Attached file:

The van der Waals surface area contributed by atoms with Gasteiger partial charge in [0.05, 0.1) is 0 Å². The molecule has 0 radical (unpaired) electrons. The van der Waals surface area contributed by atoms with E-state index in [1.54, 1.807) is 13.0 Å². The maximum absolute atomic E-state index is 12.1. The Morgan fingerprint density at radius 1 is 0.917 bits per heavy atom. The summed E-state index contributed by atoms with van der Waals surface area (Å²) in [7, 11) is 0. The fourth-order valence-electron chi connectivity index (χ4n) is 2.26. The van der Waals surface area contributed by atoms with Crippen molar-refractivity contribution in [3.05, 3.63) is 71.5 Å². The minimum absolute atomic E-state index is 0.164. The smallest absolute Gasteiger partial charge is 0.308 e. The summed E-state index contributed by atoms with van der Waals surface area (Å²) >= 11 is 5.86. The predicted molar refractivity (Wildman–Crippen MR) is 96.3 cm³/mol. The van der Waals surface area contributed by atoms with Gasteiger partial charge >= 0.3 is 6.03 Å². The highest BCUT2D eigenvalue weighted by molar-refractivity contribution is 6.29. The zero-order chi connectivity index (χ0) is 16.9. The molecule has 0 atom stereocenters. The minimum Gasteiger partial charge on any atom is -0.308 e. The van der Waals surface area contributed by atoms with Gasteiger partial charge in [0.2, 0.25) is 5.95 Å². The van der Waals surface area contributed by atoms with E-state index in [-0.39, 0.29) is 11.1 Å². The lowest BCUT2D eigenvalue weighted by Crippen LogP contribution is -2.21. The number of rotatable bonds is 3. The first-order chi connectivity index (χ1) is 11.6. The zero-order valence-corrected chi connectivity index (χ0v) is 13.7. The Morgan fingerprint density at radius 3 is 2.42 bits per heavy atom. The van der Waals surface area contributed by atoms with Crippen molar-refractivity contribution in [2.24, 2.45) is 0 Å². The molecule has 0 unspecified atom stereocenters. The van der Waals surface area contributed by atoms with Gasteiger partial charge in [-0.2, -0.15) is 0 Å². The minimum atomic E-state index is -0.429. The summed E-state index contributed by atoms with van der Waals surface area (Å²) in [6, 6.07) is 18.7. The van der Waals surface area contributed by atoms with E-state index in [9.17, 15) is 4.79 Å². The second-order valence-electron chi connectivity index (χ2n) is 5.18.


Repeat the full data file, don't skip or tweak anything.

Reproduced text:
The van der Waals surface area contributed by atoms with Gasteiger partial charge in [0.05, 0.1) is 0 Å². The molecule has 0 radical (unpaired) electrons. The van der Waals surface area contributed by atoms with E-state index in [1.54, 1.807) is 13.0 Å². The maximum absolute atomic E-state index is 12.1. The Morgan fingerprint density at radius 1 is 0.917 bits per heavy atom. The summed E-state index contributed by atoms with van der Waals surface area (Å²) in [7, 11) is 0. The fourth-order valence-electron chi connectivity index (χ4n) is 2.26. The van der Waals surface area contributed by atoms with Crippen molar-refractivity contribution in [3.05, 3.63) is 71.5 Å². The minimum absolute atomic E-state index is 0.164. The smallest absolute Gasteiger partial charge is 0.308 e. The summed E-state index contributed by atoms with van der Waals surface area (Å²) >= 11 is 5.86. The predicted molar refractivity (Wildman–Crippen MR) is 96.3 cm³/mol. The van der Waals surface area contributed by atoms with Gasteiger partial charge >= 0.3 is 6.03 Å². The highest BCUT2D eigenvalue weighted by molar-refractivity contribution is 6.29. The zero-order chi connectivity index (χ0) is 16.9. The molecule has 0 atom stereocenters. The minimum Gasteiger partial charge on any atom is -0.308 e. The van der Waals surface area contributed by atoms with Gasteiger partial charge in [0.2, 0.25) is 5.95 Å². The van der Waals surface area contributed by atoms with E-state index in [-0.39, 0.29) is 11.1 Å². The lowest BCUT2D eigenvalue weighted by Crippen LogP contribution is -2.21. The number of rotatable bonds is 3. The first-order chi connectivity index (χ1) is 11.6. The zero-order valence-corrected chi connectivity index (χ0v) is 13.7. The Morgan fingerprint density at radius 3 is 2.42 bits per heavy atom. The van der Waals surface area contributed by atoms with Crippen molar-refractivity contribution in [2.24, 2.45) is 0 Å². The molecule has 0 unspecified atom stereocenters. The van der Waals surface area contributed by atoms with Gasteiger partial charge in [-0.2, -0.15) is 0 Å². The minimum atomic E-state index is -0.429. The summed E-state index contributed by atoms with van der Waals surface area (Å²) in [6, 6.07) is 18.7. The van der Waals surface area contributed by atoms with E-state index in [9.17, 15) is 4.79 Å². The second-order valence-electron chi connectivity index (χ2n) is 5.18.